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Shabbat Shalom


"Rest is one of the most holy things you can do.”


A friend said this to me once years ago. I heard it and held on to it. I absorbed this idea curiously though, almost as if it felt wrong to agree; so I questioned the sentiment.


We live in a culture that celebrates the hustle and grind. It pats us on the back for our busy schedules and involvement in all the things. We are celebrated for achievement. We are told to scale higher and take life to the limit. These are THE virtues, the ones that identify the "winners" and, subsequently, the "losers."


So we buy in and hustle. We grind. We work and strive and scale. We grit our teeth, climb and push for more. Until…..


We crash.


Loved ones, God put in place a better way. He established it from the very beginning and establishes us through it. He quite literally told us that “rest is one of the most holy things you can do.” He made it the Fourth Commandment in Exodus 20:8-10:


“Remember to observe the Sabbath day by keeping it holy.

You have six days each week for your ordinary work,

but the seventh day is a Sabbath day of rest dedicated to the Lord your God.”


In the book of Genesis we read that God finished the work of creation on the sixth day and then rested on the seventh. It says in Genesis 2:2:


So the creation of the heavens and the earth and everything in them was completed. On the seventh day God had finished his work of creation, so he rested from all his work. And God blessed the seventh day and declared it holy, because it was the day when he rested from all his work of creation.”


He blessed that day and declared it holy.


This is foundational to life in step with our Creator; so much so that the Lord made it the Fourth Commandment. Our lives, especially in today's culture, are so full, hurried and work-filled. Yet He invites us into His peace, and we can enter into His rest through this invitation to observe the Sabbath.


However, like humans do, the Sabbath or Shabbat (the Hebrew word for Sabbath) has been interpreted in legalistic terms throughout time. Rules and ceremonial practices have been instituted in observing it and perhaps displacing God's heart for it with the best of intentions to honor and revere Him.


Traditionally during Jewish Shabbat, those who practice it will refrain from certain activities. These are things like using electricity, driving anything with an engine, cooking, baking, writing, conducting business, handling money, etc. This puts the focus on sharing a meal by candlelight with family and close friends. It continues with a day of rest, reading scripture and attending services.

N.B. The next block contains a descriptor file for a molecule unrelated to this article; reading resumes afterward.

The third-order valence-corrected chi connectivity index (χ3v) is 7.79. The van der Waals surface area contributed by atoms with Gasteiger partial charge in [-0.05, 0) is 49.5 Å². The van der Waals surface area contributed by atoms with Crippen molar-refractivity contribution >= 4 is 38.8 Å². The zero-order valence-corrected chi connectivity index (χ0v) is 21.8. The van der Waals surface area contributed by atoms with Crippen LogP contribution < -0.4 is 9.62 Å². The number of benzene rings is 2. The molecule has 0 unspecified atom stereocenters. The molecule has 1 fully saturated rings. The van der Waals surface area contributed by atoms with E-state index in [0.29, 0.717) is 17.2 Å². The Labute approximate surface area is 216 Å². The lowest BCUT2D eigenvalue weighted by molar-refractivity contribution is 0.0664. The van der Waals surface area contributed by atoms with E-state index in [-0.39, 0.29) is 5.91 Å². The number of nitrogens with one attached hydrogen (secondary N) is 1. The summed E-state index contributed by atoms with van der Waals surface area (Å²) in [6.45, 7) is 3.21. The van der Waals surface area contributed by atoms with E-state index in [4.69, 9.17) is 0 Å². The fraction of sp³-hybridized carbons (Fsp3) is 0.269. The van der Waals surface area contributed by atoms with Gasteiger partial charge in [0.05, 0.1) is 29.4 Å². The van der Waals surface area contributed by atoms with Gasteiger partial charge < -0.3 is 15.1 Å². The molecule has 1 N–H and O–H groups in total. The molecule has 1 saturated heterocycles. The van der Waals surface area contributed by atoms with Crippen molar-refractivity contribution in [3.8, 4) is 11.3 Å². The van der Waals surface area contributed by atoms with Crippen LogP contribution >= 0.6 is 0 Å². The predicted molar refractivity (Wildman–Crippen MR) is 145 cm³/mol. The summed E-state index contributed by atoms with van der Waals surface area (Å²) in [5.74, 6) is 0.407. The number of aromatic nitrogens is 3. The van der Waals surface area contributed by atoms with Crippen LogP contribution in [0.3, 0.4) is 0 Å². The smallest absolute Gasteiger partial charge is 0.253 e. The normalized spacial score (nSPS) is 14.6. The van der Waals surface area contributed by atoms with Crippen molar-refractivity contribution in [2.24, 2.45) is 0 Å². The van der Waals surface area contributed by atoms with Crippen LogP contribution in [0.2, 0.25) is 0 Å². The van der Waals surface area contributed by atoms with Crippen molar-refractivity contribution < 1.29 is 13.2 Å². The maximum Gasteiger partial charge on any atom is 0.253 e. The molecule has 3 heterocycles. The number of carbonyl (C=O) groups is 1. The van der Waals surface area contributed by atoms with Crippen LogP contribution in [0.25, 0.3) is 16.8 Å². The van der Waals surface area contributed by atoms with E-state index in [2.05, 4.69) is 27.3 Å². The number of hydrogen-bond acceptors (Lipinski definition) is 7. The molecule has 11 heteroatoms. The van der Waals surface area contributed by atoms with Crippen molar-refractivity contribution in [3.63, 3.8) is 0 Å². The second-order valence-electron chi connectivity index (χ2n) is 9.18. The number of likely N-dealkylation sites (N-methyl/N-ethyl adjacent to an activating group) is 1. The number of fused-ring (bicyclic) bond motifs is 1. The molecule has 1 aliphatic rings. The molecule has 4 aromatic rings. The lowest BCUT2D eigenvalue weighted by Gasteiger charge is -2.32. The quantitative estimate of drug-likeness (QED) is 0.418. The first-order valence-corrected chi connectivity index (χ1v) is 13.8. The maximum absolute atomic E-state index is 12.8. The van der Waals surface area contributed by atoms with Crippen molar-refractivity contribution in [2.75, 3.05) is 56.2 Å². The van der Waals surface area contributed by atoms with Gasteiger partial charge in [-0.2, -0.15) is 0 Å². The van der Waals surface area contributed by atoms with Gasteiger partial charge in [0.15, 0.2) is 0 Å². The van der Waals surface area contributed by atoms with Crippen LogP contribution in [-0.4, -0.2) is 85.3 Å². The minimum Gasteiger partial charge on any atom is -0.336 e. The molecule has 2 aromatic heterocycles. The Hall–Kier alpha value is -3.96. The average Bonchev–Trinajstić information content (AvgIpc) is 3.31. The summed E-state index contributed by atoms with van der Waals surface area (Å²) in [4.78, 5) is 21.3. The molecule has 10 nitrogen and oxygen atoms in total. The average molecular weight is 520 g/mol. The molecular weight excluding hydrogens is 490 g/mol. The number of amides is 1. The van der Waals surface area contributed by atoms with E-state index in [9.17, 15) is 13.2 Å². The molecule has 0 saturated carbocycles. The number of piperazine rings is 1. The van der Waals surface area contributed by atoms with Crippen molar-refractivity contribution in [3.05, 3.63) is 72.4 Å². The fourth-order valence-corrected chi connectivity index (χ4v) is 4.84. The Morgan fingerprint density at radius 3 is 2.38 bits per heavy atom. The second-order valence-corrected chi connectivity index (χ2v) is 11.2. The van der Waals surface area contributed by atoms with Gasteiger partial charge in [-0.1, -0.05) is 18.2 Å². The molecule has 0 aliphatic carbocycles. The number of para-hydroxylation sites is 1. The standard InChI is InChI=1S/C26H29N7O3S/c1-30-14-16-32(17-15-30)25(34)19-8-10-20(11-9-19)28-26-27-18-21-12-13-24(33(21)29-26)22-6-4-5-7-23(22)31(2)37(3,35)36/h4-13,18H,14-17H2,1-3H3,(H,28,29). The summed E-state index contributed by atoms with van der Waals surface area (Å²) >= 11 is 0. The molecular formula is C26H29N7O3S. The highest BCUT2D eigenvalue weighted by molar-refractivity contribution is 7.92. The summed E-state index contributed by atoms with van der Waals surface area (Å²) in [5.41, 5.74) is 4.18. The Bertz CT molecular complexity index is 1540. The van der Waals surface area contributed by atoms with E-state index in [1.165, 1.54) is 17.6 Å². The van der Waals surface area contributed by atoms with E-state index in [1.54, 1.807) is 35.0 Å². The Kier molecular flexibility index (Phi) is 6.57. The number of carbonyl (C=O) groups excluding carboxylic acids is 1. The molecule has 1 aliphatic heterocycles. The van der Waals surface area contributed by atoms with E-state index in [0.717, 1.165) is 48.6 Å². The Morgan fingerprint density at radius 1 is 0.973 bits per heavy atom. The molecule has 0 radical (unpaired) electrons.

When I was in Israel several years ago, I experienced the impact of Jewish Shabbat. I remember hearing the phrase “Shabbat Shalom,” which means rest and peace, used as a greeting. By this time we were staying in Jerusalem, and a siren went off at sunset on Friday signaling the beginning of the observance. I recall many of the normal functions of our hotel being shut down. Lights off, elevator not working, no service, etc. We had to work around this and find opportunities to explore areas that were not closed. Many open air sights and landmarks were still available to visit.


While the reverence is admirable, we can look to Jesus to point us in the right direction as it pertains to Sabbath.


Throughout the Gospels, Jesus was challenged by the Pharisees and the keepers of the law for doing things outside of their strict rules and lists of forbidden activities on the Sabbath. They condemned others who operated outside their system. Yet Jesus identifies himself as “the Lord of the Sabbath” in Mark 2:23-28:


One Sabbath day as Jesus was walking through some grainfields, his disciples began breaking off heads of grain to eat. But the Pharisees said to Jesus, “Look, why are they breaking the law by harvesting grain on the Sabbath?” Jesus said to them, “Haven’t you ever read in the Scriptures what David did when he and his companions were hungry? He went into the house of God (during the days when Abiathar was high priest) and broke the law by eating the sacred loaves of bread that only the priests are allowed to eat. He also gave some to his companions.”

Then Jesus said to them, “The Sabbath was made to meet the needs of people, and not people to meet the requirements of the Sabbath. So the Son of Man is Lord, even over the Sabbath!”


Jesus says it here: The Sabbath was established by God for us and He is Lord over it, not man. How beautiful. God put in place rest as one of the most holy things we can do, not to bind us, but to free us and revive us. It was for us.


Profoundly, we see Jesus become the Lord of the Sabbath through His work on the cross, death, and resurrection. Ultimately He brings all of humanity the opportunity to enter into God’s rest and peace. He brings us the fulfillment of Shabbat.


Jesus, the Messiah, finished the work of salvation on Friday, the sixth day. Just as God the father finished the work of creation on the sixth day, Jesus finished the work of the new creation of man on the sixth day.


Then comes the Shabbat - God rested on the seventh day. Jesus rested in the tomb on the seventh day.


Then, in the most esoteric, magnificent way, Shabbat establishes new life.


Jesus establishes new life.


Loved ones, what greater invitation is there? To observe rest as a holy practice. To take hold of Him and who He is. To be established and restored for the days ahead.


Shabbat Shalom. Peace and Rest.


Your Friend,


Rachel

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